This year’s Inter Faith Week blogger is Peter Benton, Faith and Belief Champion at the Office for National Statistics (ONS), where he is the Director of Census and Survey Operations.
Peter’s work has a direct relevance to diversity and inclusion across the country. The 2021 Census will be the first to collect data on sexual orientation and gender identity, alongside existing questions relating to ethnicity, religion, age, sex, language, national identity, citizenship, education, employment, disability and health. This will provide policy-makers and planners across the country, in central and local government, businesses and charities with the richest-ever picture of diversity and inclusion, enabling the needs of all communities to be better understood.
What we believe shapes who we are. Whether we have a faith or belief, or none, what goes on deep within us shapes our frame of reference and how we behave.
Sometimes, those frames of reference rub up against each other – sometimes in small ways at work or in more dramatic ways in the wider world. We’ve all had conversations about how religion, faith, belief, or whatever we choose to call it, can lead to wars and conflicts because of deeply held views that drive extreme behaviours. And we’re also all too familiar with debates about the relationship between religion, gender, sexual orientation and other aspects of diversity.
But many faiths and beliefs also have at the heart a desire to build and restore relationships, love our neighbours and even love our enemies.
How do we reconcile these seemingly opposing behaviours and experiences? I’m all too aware that my own behaviours sometimes are the opposite of what I’d want them to be, and I’ve learnt the hard way that going the extra mile to help build strong relationships is much more productive than falling out with people. Thankfully, ‘sorry’ really is a very powerful word.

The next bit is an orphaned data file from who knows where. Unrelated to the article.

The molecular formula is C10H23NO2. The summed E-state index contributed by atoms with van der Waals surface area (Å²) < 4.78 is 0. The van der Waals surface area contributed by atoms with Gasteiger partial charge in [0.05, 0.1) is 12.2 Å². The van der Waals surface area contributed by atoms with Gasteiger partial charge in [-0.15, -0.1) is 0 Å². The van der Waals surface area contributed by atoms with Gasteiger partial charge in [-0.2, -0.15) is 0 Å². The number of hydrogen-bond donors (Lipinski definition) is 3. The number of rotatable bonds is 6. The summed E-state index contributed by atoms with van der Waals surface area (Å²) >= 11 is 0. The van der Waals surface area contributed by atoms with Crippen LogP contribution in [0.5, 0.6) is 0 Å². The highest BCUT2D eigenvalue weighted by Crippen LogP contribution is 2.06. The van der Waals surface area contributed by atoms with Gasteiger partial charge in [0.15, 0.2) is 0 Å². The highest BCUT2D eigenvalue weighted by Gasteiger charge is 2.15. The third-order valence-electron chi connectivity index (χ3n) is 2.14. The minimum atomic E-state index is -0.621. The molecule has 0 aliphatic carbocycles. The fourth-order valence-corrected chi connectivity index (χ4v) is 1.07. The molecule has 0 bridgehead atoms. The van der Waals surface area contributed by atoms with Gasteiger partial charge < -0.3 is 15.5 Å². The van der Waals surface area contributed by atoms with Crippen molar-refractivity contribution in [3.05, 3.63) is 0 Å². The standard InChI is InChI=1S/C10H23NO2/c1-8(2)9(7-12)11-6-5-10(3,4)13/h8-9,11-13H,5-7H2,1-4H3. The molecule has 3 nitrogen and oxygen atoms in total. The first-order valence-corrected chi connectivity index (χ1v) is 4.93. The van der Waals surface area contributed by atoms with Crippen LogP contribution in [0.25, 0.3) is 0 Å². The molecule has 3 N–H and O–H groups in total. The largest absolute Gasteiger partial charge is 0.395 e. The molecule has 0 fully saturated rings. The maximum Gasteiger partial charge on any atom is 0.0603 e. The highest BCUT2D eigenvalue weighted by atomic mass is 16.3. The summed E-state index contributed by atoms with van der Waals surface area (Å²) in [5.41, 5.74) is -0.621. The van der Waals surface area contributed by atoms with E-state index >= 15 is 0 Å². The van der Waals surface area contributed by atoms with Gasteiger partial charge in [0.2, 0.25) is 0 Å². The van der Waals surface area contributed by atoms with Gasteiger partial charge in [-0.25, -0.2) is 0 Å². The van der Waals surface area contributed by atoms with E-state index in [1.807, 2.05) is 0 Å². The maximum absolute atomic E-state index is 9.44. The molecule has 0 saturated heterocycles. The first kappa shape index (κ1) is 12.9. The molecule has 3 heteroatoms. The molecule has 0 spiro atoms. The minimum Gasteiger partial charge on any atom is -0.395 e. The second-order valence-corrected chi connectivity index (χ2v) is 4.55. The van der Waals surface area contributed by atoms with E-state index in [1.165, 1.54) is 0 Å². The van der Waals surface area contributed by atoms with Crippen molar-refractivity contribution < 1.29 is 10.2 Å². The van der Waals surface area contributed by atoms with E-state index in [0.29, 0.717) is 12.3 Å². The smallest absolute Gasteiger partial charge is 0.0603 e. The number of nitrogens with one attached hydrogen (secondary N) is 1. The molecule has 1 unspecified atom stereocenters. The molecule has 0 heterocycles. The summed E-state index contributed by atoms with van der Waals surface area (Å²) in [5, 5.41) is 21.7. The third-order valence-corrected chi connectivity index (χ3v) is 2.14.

My reaction when asked to take on the role of faith and belief champion for ONS was, “I can’t talk about that at work!” It took me a while to get over the hurdle, but now that I have I’m really enjoying having conversations with people I wouldn’t otherwise have spoken to. It's been great to celebrate differences while having a better appreciation of others’ beliefs.
Commonality, diversity and inclusion
The importance of learning more about each other’s faith and belief feels especially timely given that next week we are marking Inter Faith Week (10 to 17 November). Once again, thanks to the efforts of departmental faith and belief networks, cross-government networks and departmental champions, a range of events are celebrating and building on the contribution that people of different faiths and beliefs make to the Civil Service and wider society. The theme for this year’s celebrations is ‘building bridges’, and we will be joining in with events across the country involving people of all faiths and beliefs and none.
Inter Faith Week is about reflecting on our commonality as well as our diversity. The week is about fostering greater interaction between people from different backgrounds so that we can have open conversations. On that theme, Clare Moriarty, Civil Service Faith and Belief Champion, will be holding an Inter Faith Week mixer on Thursday, 14 November in London. (You can see a full list of Civil Service events during Inter Faith Week here.)
My faith as a Christian affects everything I do at work. I do my best to treat everyone as I’d like to be treated. And if you pass me in the corridor you might get the impression I’m talking to myself – but I’ll probably be saying a quick prayer asking for wisdom for the next meeting I’m heading to (I’ll let others judge whether it’s working!). And though they might not know it, I pray daily for the people I work with. Though the world may seem frightening and uncertain at times, it gives me great comfort to believe that God loves me and the people around me.
Even if you can’t make it along to any events, please feel encouraged to talk about your faith or belief at work and do all you can to create a sense of community and inclusion. If you need some help in understanding how to support people of different faiths and beliefs in your team, the Civil Service faith and belief toolkit is a really helpful place to start!